Drumroll please!

After four rounds of development, and countless hours of research and testing, we have some news to report!

Anyone who follows us on Twitter (@SomeSoapWorks) might have seen this come up on our feed

The first soap log (as opposed to the rectangular soap loaf) coming out of the mold!

The first soap log (as opposed to the rectangular soap loaf) coming out of the mold!

Yep, that’s the first batch of the finalized recipe for our shaving soap, coming out of the mold for making round cakes suitable for use in a shaving mug!

After giving it an extra day or two to allow it to stabilize, we sliced it into individual cakes (each about 2.5 ounces) and set them onto the curing shelves to allow the water to evaporate and the cakes to harden.

Individual soap cakes

Individual soap cakes

Well dried soap will hold up better to use and last longer than the fresh stuff, and I like to make sure that all my soap has at least four weeks to cure and dry before wrapping.  I might give these just a bit longer on the shelves, as they include a couple of extra ingredients to make them just perfect for use in shaving, whether with blade or electric.

The final recipe is wonderful: full of luxurious, thick lather which builds up quickly and lasts through an entire shave thanks to the rich olive oil and the addition of just a bit of castor bean oil.  As those who have made the switch will already know, pure olive castile soap (weird to have to add that qualifier, as castile soap is *supposed* to be made only of olive oil!) starts out well-suited to shaving because the lather is smoother and creamier, more like a lotion than a typical bar soap, and much less likely to strip the moisture out of skin and leave it feeling dry and flaky.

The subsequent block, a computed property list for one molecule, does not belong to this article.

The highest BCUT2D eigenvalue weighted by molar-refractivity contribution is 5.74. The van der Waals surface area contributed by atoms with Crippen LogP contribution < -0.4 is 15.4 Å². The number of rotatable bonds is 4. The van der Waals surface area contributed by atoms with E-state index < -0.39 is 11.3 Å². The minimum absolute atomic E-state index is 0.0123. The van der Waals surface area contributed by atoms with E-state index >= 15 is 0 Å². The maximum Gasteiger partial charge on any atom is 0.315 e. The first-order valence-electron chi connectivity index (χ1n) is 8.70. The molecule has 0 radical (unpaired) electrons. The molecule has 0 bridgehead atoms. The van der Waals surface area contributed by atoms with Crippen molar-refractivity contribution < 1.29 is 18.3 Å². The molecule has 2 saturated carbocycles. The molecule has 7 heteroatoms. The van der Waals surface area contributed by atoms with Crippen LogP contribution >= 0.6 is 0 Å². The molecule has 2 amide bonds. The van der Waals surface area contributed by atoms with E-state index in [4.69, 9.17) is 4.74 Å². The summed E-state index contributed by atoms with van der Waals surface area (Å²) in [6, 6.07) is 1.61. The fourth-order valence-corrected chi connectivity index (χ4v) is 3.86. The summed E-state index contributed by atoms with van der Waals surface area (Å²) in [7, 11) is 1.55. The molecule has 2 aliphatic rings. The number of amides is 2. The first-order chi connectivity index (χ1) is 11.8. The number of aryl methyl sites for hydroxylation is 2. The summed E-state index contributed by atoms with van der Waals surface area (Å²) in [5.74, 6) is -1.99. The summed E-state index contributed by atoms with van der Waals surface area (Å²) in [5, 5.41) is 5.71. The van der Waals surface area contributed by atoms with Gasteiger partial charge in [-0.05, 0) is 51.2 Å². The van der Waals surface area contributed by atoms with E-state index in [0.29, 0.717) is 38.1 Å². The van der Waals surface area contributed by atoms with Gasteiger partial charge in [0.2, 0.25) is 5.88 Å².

Just look at all that lather!

Just look at all that lather! Imagine how much better it would be if I were a bit more skilled with brush work – it really is an art!

Add a bit of castor bean oil and the experience becomes extra-luxurious, as the castor bean oil works like coconut oil to build thickness in the lather, but without the drying and the allergen content.  Another benefit of castor bean over coconut oil is that the lather isn’t quite as fluffy and bubbly; it’s richer and heavier, much closer to a lotion or cream than other soaps, not to mention that sticky stuff that comes in an aerosol can!  This is much more likely as well to cling to the skin and the base of the hair or whiskers, producing a smoother and more comfortable shaving experience.

This isn't like bath bubbles, it's much creamier

This isn’t like frothy, like bath bubbles, it’s much thicker and creamier

It works just fine for scalps and legs, too, with or without a shaving brush!

One of the things I like most about this recipe is that I’ve worked to balance the oils with a generous helping of 100% pure aloe vera, which helps in two ways.  First, it works with the olive oil to further smooth the path of the razor, preventing razor burn.  Nothing is worse in a shave than a razor that pulls or scrapes the skin, and the extra-humectant properties of the olive oil get a good boost from the aloe so that the razor glides along!

Let’s face facts, though.  Shaving is inherently gonna be a bit irritating to the underlying skin, even in the best of circumstances.  The aloe vera I’ve added helps with this as well, because unlike those soaps that contain only just enough to be able to get a bit of label-bling, we’ve tested and retested until we had the highest possible percentage of aloe to provide a soothing, cooling touch to the skin for after the shave, minding the delicate balance between having enough to really notice the effects but not so much that the resulting product will be too soft to cut and handle.

I’m really happy with it, and I can’t wait to share it with you!

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